When Lyn Cote became a mother, she gave up teaching, and while raising a son and a daughter, she began working on her first novel. Long years of rejection followed. Finally in 1997, Lyn got “the call.” Since then, Lyn has written over twenty-five novels. In 2006 Lyn’s book, Chloe, was a finalist for the RITA, one of the highest awards in the romance genre.
When I completed my first manuscript, I thought a national day of celebration should be proclaimed. Imagine my chagrin when I discovered contest judges, agents, and editors weren’t impressed by my 700 neat pages. They expected not only that each chapter, page, and paragraph be effective, but they also demanded that exacting standard apply to each sentence and even each word. Didn’t they know that perfectionism of this level put them at risk for early cardiac arrest?
When I had no luck changing their minds, I decided I would have to conform. Being a seasoned (or shell-shocked) English teacher, I went back to the basics of sentence structure. There are only four types of sentences in English. (Yes, that’s all we have to work with.) They are:
: subject + verb.
Compound: subject + verb + conjunction + subject + verb.
Complex: subordinate conjunction + subject + verb, (comma) subject + verb.
Compound-complex: a compound and a complex sentence joined by a conjunction.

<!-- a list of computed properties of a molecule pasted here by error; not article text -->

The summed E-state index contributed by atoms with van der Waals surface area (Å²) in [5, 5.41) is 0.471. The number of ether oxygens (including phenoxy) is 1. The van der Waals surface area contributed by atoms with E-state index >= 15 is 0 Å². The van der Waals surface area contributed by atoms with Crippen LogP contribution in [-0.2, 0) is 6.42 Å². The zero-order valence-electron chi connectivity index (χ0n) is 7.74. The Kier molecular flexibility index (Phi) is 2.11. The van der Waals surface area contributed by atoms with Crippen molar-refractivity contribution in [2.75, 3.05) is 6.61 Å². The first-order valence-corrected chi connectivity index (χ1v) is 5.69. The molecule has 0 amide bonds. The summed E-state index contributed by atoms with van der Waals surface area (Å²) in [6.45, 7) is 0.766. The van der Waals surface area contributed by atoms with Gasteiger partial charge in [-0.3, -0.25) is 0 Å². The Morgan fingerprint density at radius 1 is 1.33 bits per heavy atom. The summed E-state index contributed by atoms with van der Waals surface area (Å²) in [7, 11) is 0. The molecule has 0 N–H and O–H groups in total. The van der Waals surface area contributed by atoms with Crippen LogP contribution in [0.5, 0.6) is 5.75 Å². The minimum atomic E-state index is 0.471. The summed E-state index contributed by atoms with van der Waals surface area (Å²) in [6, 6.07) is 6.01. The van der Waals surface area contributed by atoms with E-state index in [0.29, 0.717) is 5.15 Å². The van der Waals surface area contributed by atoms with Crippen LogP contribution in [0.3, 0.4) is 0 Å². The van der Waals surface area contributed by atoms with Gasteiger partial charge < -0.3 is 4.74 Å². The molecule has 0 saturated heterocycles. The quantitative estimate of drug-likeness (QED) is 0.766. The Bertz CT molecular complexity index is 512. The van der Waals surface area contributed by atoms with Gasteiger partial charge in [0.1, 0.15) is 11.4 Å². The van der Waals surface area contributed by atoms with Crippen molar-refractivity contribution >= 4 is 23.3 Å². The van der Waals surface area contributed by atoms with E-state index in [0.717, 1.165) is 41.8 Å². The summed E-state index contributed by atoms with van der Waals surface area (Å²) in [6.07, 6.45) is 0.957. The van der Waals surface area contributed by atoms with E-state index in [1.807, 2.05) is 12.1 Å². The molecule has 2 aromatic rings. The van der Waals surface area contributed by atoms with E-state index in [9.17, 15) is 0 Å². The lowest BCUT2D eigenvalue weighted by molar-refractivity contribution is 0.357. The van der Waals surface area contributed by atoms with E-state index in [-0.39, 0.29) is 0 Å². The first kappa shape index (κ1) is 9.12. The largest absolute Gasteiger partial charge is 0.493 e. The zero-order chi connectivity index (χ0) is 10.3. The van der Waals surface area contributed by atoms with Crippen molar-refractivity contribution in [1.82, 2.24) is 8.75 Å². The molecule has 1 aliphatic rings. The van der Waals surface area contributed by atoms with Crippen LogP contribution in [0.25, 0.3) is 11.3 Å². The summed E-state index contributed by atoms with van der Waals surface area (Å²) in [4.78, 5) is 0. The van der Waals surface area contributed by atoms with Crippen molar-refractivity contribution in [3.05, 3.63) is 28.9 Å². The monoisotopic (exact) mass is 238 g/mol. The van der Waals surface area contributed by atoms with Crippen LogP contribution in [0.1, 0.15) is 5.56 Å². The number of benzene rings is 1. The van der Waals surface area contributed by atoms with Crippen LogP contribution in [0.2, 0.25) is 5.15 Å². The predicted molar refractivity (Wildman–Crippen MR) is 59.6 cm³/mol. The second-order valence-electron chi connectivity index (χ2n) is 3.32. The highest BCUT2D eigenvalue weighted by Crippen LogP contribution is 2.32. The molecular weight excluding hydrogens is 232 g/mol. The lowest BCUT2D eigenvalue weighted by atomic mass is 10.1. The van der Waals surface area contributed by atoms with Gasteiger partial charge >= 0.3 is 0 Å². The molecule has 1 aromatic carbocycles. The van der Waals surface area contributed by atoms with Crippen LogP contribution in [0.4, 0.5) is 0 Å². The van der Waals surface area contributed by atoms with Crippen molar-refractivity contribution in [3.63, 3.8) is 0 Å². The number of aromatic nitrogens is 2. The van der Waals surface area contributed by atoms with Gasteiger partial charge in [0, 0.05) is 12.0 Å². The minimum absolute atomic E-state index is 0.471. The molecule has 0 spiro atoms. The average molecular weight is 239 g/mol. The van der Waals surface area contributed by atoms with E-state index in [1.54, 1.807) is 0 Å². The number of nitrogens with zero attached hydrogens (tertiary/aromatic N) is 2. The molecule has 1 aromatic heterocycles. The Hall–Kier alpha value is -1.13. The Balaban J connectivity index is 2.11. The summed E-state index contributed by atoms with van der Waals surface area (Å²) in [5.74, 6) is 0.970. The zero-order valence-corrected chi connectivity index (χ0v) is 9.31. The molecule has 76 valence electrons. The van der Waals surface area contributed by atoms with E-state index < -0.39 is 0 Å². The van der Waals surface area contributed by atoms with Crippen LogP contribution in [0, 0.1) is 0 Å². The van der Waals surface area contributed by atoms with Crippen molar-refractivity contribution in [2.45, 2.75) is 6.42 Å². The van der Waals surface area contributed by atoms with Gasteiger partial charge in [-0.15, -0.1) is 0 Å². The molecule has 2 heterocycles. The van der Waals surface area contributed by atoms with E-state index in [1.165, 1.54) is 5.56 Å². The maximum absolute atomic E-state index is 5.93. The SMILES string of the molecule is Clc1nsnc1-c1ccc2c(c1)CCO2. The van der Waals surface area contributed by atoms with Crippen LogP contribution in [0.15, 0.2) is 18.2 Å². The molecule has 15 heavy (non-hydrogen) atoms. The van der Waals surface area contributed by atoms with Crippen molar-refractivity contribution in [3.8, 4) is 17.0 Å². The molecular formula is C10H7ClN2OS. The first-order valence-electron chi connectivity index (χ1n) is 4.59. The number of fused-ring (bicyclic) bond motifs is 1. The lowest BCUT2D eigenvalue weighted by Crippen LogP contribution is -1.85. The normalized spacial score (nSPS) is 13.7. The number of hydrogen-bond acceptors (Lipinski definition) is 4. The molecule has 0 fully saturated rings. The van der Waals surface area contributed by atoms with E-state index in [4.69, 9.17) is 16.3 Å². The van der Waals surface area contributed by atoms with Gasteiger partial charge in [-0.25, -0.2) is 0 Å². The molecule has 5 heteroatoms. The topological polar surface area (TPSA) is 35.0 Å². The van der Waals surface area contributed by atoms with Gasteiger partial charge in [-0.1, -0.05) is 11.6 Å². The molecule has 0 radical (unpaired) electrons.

These are the basic building blocks for every page you will ever write. So you ask, what’s a dramatic about them? How could Margaret Mitchell, the Brontës, and Jane Austin do magic with these building blocks? Here’s how.
Seven Power of Rules
1. The simpler the better. The clear, simple sentence packs more power than a long string of clauses.
2. Keeping #1 in mind, a variety of sentence structures is preferred to repetition of just one. Even one paragraph of only simple sentences disturbs the reader.
3. In a paragraph of long sentences, a short sentence takes on prominence and vice versa.
4. Humans always remember the last word they’ve read. Just as we build a plot to a climax, every sentence reaches a climax at its end. Save the best to be used as a last word.
5. Subordinate conjunction subordinate or weaken the clause they introduce. They make the clause dependent on another clause, one which can stand alone. Example: “when we come home late” cannot stand on its own be and understood. (Common subordinate conjunctions: if, because, after, before, since, when).
6. Don’t bury your most striking word or idea in the middle. Example: “Jake will explode when we come home late.” Explode is the most evocative word in the sentence and it lies buried in the middle. Why not build up to that evocative word? “When we come home late, Jack will explode.”
7. When you break rule #6, everyone notices! If you put the most important word first (instead of last), you give it special emphasis. Example: “Explode, that’s what Jake will do when we come home late.”
These seven rules are the touchstones of dramatic sentences. And, once you can create dramatic sentences, you’ll be able to use those sentences to build evocative stories and articles — and make sales.